Henry Koster led an amazing life: from a promising short story writer to German refugee to Hollywood director, his story is rich enough to warrant its own telling.
Hermann Kosterlitz was born May 1, 1905 in Berlin, Germany. At an early age, Hermann's father, a lingerie salesman, ran away with one of his more lascivious customers, leaving Henry and his mother to support the family. His mother made do by playing piano for the new silent picture theatre her brother had set up. Every day Henry would go and sit with her, watching the movies to pass the time. By the time he was 13, he was working as a cartoonist for a local animation studio, and began writing stories for the shows as well.
At 16, he was a promising writer, and was hired to touch up stories for a German film company. He began working under director Kurt Bernhardt. One day when Bernhardt was ill, he asked Kosterlitz to take over the reins. Hermann was overjoyed, and took to the job with vigor. He helped write and direct some 30 films for AAFA, until 1932, when Adolf Hitler rose to power and began causing trouble for German Jews, including Kosterlitz.
Kosterlitz continued working for the company, but grew increasingly wary of the anti-Semitism rampant in Germany. It finally came to a head when he was being harassed by an SS officer in a bank. He lost his temper and punched the soldier out. His banker friend stuffed 50 marks in his pocket and told him he'd better head to the train station right away. Hermann did, escaping to France and later to Budapest, where he met his first wife, Kato Kiraly. They had one child, Robert, but were divorced in 1941.
In 1936, he met Joe Pasternak, then head of Universal Studios' European division. He convinced Pasternak to give him a job in Hollywood as a writer. Unfortunately, he had problems with the studio because he did not speak English, but eventually his tenacity paid off, and he was given the opportunity to direct Three Smart Girls with 14 year old Deanna Durbin. The film was a huge success, and earned the newly named Henry Koster major respect in Hollywood.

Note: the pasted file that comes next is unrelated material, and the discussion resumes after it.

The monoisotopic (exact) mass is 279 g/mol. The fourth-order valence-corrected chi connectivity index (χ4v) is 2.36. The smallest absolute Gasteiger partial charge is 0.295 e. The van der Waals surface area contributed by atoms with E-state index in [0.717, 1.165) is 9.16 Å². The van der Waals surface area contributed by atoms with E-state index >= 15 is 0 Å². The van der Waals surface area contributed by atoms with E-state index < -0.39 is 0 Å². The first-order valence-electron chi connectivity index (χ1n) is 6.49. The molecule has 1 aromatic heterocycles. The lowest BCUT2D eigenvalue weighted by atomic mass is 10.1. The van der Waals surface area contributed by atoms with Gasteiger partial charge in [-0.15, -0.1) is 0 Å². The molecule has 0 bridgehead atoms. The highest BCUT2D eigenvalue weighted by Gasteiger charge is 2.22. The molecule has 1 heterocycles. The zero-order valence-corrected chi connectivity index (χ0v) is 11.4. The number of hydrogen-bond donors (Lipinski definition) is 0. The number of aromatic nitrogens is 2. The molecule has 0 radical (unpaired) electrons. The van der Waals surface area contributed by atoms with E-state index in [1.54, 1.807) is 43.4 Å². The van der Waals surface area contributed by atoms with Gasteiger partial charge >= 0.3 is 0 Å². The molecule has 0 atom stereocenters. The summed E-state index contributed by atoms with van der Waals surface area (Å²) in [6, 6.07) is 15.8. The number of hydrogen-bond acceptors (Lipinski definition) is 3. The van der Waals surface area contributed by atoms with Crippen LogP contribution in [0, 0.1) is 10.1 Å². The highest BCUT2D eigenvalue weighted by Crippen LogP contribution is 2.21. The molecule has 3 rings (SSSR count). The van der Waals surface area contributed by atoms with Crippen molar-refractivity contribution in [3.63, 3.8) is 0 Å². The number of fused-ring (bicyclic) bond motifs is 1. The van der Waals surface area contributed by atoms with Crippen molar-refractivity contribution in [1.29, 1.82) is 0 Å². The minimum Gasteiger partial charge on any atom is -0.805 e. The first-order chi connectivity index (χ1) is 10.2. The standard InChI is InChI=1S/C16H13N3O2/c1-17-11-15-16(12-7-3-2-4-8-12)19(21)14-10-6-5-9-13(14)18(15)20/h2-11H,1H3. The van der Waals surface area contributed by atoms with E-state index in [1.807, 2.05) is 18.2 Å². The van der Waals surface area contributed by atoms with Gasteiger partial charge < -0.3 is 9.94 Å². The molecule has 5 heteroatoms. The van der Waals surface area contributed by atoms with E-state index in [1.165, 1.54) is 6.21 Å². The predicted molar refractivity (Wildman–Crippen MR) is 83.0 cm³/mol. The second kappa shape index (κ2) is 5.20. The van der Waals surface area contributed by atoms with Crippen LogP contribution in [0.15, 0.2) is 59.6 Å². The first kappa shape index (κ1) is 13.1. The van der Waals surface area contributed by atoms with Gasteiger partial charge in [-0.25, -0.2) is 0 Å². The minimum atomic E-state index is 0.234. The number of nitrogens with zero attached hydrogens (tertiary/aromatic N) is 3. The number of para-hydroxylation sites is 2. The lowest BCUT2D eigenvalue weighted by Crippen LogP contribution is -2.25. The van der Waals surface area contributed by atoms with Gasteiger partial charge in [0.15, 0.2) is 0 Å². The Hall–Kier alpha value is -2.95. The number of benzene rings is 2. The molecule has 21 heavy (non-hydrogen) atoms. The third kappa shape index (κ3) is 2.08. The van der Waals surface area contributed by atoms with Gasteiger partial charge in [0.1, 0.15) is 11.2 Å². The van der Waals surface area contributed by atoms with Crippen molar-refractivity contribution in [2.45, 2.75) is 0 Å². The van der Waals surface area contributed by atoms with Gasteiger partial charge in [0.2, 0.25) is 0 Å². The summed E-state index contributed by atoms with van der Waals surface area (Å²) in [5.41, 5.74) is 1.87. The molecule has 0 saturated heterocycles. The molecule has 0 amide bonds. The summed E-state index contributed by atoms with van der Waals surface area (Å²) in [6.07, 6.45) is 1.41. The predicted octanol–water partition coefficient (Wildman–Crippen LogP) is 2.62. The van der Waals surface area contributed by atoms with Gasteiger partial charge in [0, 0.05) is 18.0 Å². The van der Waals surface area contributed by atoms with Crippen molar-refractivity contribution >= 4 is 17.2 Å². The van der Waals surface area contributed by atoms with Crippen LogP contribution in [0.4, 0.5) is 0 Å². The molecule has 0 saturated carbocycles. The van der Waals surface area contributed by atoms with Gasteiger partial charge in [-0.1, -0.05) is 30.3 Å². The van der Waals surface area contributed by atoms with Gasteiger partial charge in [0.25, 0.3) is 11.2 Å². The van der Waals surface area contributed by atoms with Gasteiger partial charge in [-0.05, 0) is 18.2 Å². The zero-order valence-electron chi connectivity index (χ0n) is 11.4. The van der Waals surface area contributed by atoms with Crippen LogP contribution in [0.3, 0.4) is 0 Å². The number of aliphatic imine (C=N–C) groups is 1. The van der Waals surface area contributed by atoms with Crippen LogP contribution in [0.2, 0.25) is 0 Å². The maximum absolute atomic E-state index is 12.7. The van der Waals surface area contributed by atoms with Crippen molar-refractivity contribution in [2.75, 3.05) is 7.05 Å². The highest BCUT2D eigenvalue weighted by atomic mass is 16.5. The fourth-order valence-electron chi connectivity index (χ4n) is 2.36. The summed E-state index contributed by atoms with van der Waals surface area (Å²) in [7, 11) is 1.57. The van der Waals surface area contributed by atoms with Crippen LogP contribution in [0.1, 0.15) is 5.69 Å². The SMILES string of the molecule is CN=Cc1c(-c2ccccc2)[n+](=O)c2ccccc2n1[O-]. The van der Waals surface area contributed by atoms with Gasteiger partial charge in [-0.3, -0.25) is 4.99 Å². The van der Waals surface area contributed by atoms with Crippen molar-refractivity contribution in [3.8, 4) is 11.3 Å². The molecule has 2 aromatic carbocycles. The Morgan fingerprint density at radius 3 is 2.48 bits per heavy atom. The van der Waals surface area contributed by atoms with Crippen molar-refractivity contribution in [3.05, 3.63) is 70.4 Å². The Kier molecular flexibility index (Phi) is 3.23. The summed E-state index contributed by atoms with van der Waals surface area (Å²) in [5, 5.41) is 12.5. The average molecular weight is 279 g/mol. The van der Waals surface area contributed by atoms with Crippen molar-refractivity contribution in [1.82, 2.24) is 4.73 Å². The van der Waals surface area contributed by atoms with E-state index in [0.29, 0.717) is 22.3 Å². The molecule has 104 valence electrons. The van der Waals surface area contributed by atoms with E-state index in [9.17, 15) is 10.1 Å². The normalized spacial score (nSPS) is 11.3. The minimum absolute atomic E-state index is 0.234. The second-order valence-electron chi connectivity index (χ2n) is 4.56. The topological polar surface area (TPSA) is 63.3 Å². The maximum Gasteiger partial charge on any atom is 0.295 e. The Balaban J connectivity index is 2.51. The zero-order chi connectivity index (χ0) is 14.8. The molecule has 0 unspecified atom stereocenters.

The Glitz and The Blitz
Koster directed several successful musicals in the late 1930s, including the sequel Three Smart Girls Grow Up and Spring Parade. In 1939, while on a vacation to Palm Springs, he went to a nightclub and watched a comedy act with two performers. He was so impressed with their timing and patter that he convinced Universal to hire them. When Bud Abbott and Lou Costello made their first movie One Night In The Tropics in 1940, Koster didn't know how much they would repay him. One day while visiting the set, he ran into the female lead of the picture and fell instantly in love. Sixteen months later, he married Peggy Moran. When he met her, he promised he would put her in every one of his pictures from then, and he kept his word - by putting a small sculpture of her (that he himself made) in every picture.
With the start of World War II, it became unsafe for German immigrants to walk the streets, and Koster was forced to stay in at night. He was visited by many of his Hollywood friends, including Orson Welles, Durbin, and Charles Laughton, who would play chess with him for nearly 30 years. Still, Koster proved prolific, directing Margaret O'Brien in Music For Millions and The Unfinished Dance. He also ghost wrote several screenplays for Universal. His stint with the studio culminated in an Academy Award nomination for his direction of the Cary Grant/David Niven Christmas classic The Bishop's Wife.
What Comes At The End Of The Universe
After being released from his contract with Universal, Koster began working for all of the major studios, helming such pictures as The Inspector General with Danny Kaye; My Blue Heaven with bombshell Betty Grable; and an adaptation of Clare Booth Luce's Come to the Stable. But perhaps his most famous movie was 1950's Harvey, the charming tale of a drunk and his imaginary rabbit friend. Koster was unfairly left off the Oscar list for his job, but he kept on working regardless.
In the 50s, Koster put his magic touch on such films as the pictorial costume drama My Cousin Rachel with Richard Burton; the Napoleon biopic Desiree with Marlon Brando; and the first film ever to be shot in CinemaScope, 1952's The Robe. By then, his career was winding down, and soon was down to making one movie a year. By 1961, with the release of Flower Drum Song, he was exhausted, and began taking up art full-time at his ranch in Camarillo, California. He directed a few more films, including the minor classic The Singing Nun and the hilarious Jimmy Stewart romp Dear Brigitte, and was seen no more in Hollywood. He did paint several portraits of his many Hollywood friends, some of which have become valuable collectors' items over the years.
Henry Koster, prolific writer and director and one-time Nazi-punching refugee, passed away September 21, 1988 in Camarillo.